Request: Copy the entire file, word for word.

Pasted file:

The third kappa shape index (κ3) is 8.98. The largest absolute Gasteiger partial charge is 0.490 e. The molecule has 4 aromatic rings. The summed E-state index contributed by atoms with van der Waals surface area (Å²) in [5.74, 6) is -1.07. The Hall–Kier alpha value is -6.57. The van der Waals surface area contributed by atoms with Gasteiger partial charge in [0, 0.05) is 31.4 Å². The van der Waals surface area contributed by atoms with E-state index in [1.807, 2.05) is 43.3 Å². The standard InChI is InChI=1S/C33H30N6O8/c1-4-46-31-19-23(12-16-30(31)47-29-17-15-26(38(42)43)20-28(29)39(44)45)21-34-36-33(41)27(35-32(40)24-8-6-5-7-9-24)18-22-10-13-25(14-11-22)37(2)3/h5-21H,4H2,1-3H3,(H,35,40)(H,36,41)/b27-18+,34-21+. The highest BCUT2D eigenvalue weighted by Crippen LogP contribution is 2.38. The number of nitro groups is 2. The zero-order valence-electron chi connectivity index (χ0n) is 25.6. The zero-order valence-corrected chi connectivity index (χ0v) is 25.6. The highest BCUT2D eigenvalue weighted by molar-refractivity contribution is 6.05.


The third kappa shape index (κ3) is 8.98. The largest absolute Gasteiger partial charge is 0.490 e. The molecule has 4 aromatic rings. The summed E-state index contributed by atoms with van der Waals surface area (Å²) in [5.74, 6) is -1.07. The Hall–Kier alpha value is -6.57. The van der Waals surface area contributed by atoms with Gasteiger partial charge in [0, 0.05) is 31.4 Å². The van der Waals surface area contributed by atoms with E-state index in [1.807, 2.05) is 43.3 Å². The standard InChI is InChI=1S/C33H30N6O8/c1-4-46-31-19-23(12-16-30(31)47-29-17-15-26(38(42)43)20-28(29)39(44)45)21-34-36-33(41)27(35-32(40)24-8-6-5-7-9-24)18-22-10-13-25(14-11-22)37(2)3/h5-21H,4H2,1-3H3,(H,35,40)(H,36,41)/b27-18+,34-21+. The highest BCUT2D eigenvalue weighted by Crippen LogP contribution is 2.38. The number of nitro groups is 2. The zero-order valence-electron chi connectivity index (χ0n) is 25.6. The zero-order valence-corrected chi connectivity index (χ0v) is 25.6. The highest BCUT2D eigenvalue weighted by molar-refractivity contribution is 6.05.